Moving house is stressful enough – add in a couple of plane trips and a new country, and you can quickly start to feel overwhelmed. However, with more and more people deciding to uproot their lives and make the transition abroad, moving overseas might not be as difficult as you first thought.
If you didn’t already know, there is a lot to organise before you jet off, including your passport, visa, a new bank account and a new job. In addition to all that, having a place to sleep when you arrive is something that also requires your attention. So, to make organising accommodation easier, here are a few things that you need to know about finding somewhere to live internationally:
Find a place before you leave – Use a property website
To help narrow your property search, decide on the area you want to live in (perhaps somewhere close to family or work) and the features you want in a home, such as the number of bedrooms and bathrooms. While you may have dreams of living right in the big city, this might be too expensive. Have a look at rentals outside of the city center and although this might mean more travel time, your wallet will thank you for it.
If you know that your big move is going to be permanent, do some research into the property market before you leave. Websites like Realestate.com.au and Century21 list properties internationally, so jump on to get a feel for how much you’ll be forking out for your dream home. Airbnb is also great for short-term rental options. If you’re not keen on living alone, Co-Living lists apartments you can share with other housemates (meaning it’s a cheaper option too).
Major cities usually have a Facebook group for people looking to find accommodation in the area. Joining one of these groups can put you in contact with other expats who have been through the moving experience and can offer advice. You’ll also be able to read reviews about certain rentals. If people have been ripped off or were disappointed with a particular place, Facebook is a great way for them to share these experiences.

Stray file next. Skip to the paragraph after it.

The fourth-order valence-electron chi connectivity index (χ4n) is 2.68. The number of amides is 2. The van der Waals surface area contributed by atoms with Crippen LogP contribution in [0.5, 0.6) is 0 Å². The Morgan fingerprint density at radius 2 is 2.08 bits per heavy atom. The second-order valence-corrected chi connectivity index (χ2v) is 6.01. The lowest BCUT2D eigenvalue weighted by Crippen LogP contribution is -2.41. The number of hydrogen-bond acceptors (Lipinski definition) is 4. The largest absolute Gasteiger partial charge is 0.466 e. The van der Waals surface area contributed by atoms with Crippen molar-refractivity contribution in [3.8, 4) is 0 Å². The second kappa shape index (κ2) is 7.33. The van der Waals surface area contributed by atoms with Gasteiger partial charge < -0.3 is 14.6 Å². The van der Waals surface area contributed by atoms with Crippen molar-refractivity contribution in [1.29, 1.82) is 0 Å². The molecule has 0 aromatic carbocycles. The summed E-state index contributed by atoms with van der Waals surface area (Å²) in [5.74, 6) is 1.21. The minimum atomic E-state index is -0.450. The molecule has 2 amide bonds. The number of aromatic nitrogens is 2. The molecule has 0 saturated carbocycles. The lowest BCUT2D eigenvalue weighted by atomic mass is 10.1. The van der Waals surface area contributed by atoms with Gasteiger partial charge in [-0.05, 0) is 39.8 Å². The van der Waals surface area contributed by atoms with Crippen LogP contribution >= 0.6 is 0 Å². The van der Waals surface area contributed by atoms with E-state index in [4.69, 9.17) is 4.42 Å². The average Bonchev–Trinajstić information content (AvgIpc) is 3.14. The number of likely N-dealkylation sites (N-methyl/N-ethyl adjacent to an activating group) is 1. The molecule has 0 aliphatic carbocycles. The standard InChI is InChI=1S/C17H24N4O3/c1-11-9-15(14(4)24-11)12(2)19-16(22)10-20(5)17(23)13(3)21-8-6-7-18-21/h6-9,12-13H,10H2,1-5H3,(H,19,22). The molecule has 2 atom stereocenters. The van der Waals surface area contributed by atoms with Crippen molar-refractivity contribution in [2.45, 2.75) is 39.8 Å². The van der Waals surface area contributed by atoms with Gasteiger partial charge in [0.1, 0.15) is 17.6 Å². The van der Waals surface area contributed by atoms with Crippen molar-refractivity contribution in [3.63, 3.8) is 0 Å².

If you can’t find somewhere straight away, go for some temporary accommodation until you find your feet
If you aren’t happy with your property search so far, don’t despair – there are other options. Sometimes, organising some temporary accommodation at the outset will allow you to get a feel for the place before you commit to a long-term rental. Signing a lease for a property that you haven’t seen yet could end in disaster, as the photos of the property might not reveal hidden horrors – like the adjacent smelly sewerage station next door (for example). Be patient, it will pay off.
Home Away and House Trip are two sites that list accommodation aimed at holiday makers, however, you can find some short-term residential options on here too. You could also consider staying in a hostel for the first few weeks, or signing up for a homestay with a local family. Trusted sites, like Housesitters and MindMyHouse, also list places available for house sitting all over the world.
Your first place doesn’t have to be permanent, so stick it out for six months and then move
If you’ve signed up for a rental, and it’s not as good as you’d hoped, don’t jump on a plane and move back home just yet. Like most things in life, the first property you live in probably won’t be your last. As you spend more time in the new area, you’ll discover the ins and outs of your new city. During this time, you can decide on where your next abode will be. Chatting to the locals is not only a great way to make new friends, but can also help you scope out the local property market. This might help you get an idea of what a fair price is and which areas are best to move to. Sometimes it’s not about what you know, it’s who you know!
When you’re overseas, remember to expect the unexpected – things can go wrong for even the most experienced travellers. Make sure you’ve purchased travel insurance before you leave to cover any unexpected costs. Travel insurance isn’t just for holiday makers; there are policies available for expats who live internationally. Travel insurance can protect you if something happens and your accommodation falls through. Do your research and find a policy that will provide you with the best cover at the best price.
Move your savings to your new country of residence
If you’re going to live in a different country, you may have a chunk of savings you want to take with you to access from a local bank account. Unless you can open one before you arrive, this should be one of the first things you do after you touch down.
To transfer money from your home country to your current destination, make sure you send it through a specialist currency transfer provider – like WorldFirst – instead of your bank.
Many people don’t realise they can lose a significant amount on their transfer through bad exchange rates and hidden fees, all because they’re sending money overseas with their bank.
For more information on how you can secure rates up to seven times cheaper than the big 4 banks, visit the WorldFirst website today, or give the team a call on 1800 835 506.
Starting a new chapter in your life and making the big move overseas is an exciting time! As long as you start researching your new property market early, and keep an open mind, finding a place to live won’t be as stressful as you might think.
This guest post was written by Richard Laycock, Insurance Expert at Finder.
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